“Before you decide that the bit of fun for which you and your husband are yearning would be an extravagance, scrutinize the list of things which you think you must buy. If your house and mind are in order, dollars to doughnuts that you will decide you can use what you have and save buying.
“Train yourself and the family, first, to keep belongings in order; second, to spend wisely. If you have the stamina and perseverance to do this you will search in vain in your household for preventable waste.”
Did you keep a list? To be prepared as Emilie was, I need to buy veils, laces, ribbons, overshoes, a garment brush, and monogrammed stationery. Can’t you just see her, standing at the telephone, ordering fresh foods to be delivered? Why do I keep imagining that things a hundred years ago were somehow less “advanced,” when clearly, she lived quite well, indeed. The veil, by the way, was for riding in a motor car, to keep oil smut off one’s face and hair. I feel no nostalgia for that necessity!
They had a four percent return on investments then? Not too bad, by current conditions. Luckily for Emilie, her “$00.65” had buying power. With it, she could choose a corset, a hat, a house dress, or two blouses.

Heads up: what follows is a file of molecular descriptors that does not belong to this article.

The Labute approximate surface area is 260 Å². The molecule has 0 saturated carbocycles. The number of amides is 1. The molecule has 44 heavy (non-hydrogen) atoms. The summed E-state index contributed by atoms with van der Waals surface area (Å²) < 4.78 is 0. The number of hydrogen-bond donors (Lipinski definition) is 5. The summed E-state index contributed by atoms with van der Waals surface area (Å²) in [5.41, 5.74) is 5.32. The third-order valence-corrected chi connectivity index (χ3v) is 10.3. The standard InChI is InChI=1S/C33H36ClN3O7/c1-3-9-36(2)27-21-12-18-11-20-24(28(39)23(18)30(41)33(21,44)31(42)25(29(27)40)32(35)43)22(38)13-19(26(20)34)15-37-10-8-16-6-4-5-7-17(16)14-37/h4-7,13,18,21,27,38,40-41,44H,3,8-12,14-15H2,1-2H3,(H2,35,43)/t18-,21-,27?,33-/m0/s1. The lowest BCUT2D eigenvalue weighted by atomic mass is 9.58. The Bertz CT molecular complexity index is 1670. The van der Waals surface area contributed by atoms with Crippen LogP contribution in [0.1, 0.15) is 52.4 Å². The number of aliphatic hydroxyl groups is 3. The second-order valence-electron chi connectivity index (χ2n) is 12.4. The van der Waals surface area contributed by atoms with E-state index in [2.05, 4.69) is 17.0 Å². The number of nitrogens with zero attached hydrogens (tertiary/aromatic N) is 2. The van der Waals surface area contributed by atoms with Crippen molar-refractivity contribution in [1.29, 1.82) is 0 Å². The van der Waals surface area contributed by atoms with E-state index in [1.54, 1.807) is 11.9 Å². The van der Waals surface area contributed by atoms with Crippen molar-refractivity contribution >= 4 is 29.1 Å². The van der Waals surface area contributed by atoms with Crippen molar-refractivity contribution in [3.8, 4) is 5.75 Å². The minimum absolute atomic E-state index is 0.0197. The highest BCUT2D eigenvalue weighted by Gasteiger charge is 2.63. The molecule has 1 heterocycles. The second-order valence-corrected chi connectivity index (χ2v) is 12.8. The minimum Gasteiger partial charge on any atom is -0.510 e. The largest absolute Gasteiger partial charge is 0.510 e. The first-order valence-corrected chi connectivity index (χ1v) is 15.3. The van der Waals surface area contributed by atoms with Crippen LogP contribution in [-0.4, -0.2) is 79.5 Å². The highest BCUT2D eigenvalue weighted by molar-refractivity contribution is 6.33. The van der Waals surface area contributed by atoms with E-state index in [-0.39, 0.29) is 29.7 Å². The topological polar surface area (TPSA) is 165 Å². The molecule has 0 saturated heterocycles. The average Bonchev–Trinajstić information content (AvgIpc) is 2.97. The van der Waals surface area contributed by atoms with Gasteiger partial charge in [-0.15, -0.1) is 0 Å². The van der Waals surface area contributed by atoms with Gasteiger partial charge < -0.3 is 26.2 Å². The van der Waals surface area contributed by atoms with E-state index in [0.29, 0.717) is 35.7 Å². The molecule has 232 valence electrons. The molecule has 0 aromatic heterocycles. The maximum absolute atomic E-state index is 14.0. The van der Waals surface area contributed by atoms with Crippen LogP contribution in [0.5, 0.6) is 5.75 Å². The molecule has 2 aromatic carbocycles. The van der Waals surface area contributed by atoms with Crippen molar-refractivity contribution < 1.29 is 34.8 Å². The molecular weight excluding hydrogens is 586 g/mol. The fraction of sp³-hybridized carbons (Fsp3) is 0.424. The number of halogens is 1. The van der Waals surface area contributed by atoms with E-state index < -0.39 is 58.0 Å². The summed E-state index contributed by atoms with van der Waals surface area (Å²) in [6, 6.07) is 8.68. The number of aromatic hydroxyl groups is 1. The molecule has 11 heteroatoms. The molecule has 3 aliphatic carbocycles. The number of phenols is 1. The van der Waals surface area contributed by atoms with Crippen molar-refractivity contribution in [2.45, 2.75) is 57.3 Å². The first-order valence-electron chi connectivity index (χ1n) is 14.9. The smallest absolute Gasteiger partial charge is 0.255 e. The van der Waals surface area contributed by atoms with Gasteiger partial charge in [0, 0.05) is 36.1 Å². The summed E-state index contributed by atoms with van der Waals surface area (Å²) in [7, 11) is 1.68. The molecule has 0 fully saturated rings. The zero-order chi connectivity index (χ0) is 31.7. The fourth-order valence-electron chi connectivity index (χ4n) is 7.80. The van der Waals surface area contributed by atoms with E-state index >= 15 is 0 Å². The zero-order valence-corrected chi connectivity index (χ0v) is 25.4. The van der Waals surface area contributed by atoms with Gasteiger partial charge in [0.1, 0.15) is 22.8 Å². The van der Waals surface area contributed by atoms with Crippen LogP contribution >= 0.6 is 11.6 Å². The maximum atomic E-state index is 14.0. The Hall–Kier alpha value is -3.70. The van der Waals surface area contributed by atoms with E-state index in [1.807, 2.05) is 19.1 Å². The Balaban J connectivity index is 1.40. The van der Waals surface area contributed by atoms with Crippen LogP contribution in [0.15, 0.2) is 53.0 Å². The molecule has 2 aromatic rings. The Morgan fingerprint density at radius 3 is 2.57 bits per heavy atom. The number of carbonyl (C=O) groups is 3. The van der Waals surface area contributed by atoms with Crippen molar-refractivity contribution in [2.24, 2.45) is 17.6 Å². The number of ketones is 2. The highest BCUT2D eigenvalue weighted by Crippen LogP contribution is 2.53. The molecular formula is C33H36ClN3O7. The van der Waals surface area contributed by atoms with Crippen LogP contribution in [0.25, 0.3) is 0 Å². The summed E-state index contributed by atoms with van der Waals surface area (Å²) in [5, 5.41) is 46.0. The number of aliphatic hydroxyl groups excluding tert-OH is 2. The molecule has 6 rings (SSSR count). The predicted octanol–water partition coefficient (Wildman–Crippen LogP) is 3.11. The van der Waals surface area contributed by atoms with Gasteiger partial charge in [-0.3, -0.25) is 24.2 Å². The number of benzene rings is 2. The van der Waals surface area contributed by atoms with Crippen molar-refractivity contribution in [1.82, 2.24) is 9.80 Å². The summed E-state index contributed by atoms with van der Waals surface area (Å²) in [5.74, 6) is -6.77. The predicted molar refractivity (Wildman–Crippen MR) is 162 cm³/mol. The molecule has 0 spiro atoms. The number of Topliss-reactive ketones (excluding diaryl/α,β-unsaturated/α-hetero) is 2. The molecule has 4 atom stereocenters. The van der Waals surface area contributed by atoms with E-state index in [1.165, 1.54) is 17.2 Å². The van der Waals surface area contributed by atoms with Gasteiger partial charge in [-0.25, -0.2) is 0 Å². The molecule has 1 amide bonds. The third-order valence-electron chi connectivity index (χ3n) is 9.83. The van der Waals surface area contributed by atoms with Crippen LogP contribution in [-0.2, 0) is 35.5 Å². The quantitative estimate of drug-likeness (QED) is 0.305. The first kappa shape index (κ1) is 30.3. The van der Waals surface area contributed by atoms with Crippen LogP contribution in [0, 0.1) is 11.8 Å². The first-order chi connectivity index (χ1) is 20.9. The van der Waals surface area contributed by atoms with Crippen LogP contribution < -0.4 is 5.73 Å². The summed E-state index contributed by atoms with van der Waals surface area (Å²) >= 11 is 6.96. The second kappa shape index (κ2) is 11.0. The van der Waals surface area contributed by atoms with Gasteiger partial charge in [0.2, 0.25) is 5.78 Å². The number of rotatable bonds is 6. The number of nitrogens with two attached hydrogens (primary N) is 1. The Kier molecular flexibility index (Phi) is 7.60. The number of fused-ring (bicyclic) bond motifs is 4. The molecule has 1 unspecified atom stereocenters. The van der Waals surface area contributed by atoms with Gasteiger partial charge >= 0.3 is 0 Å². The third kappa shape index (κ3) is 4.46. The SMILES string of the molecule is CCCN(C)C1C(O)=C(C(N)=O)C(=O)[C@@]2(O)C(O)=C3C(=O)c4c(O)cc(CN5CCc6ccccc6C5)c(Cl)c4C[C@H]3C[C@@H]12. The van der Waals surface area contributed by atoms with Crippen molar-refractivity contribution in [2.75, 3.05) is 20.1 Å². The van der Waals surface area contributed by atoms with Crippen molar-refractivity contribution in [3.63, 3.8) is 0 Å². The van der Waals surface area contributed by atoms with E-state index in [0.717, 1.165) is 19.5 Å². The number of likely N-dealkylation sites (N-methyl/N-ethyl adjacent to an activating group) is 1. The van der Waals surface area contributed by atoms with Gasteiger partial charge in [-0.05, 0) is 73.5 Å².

Finally, I was a little charmed to see that “dollars to doughnuts” was already in use in 1917. I’ve used that expression for ages. In fact, now that I think of it, I wonder if I picked it up from reading Emilie Loring?
I hope you enjoy these Josephine Story articles as much as I do. Emilie Loring’s novels made her a best-selling author, but we see so much of her in these articles for other women. As I head to the kitchen to cook tonight’s dinner, I’ll have her in mind. No “able-bodied sieve” for my kitchen!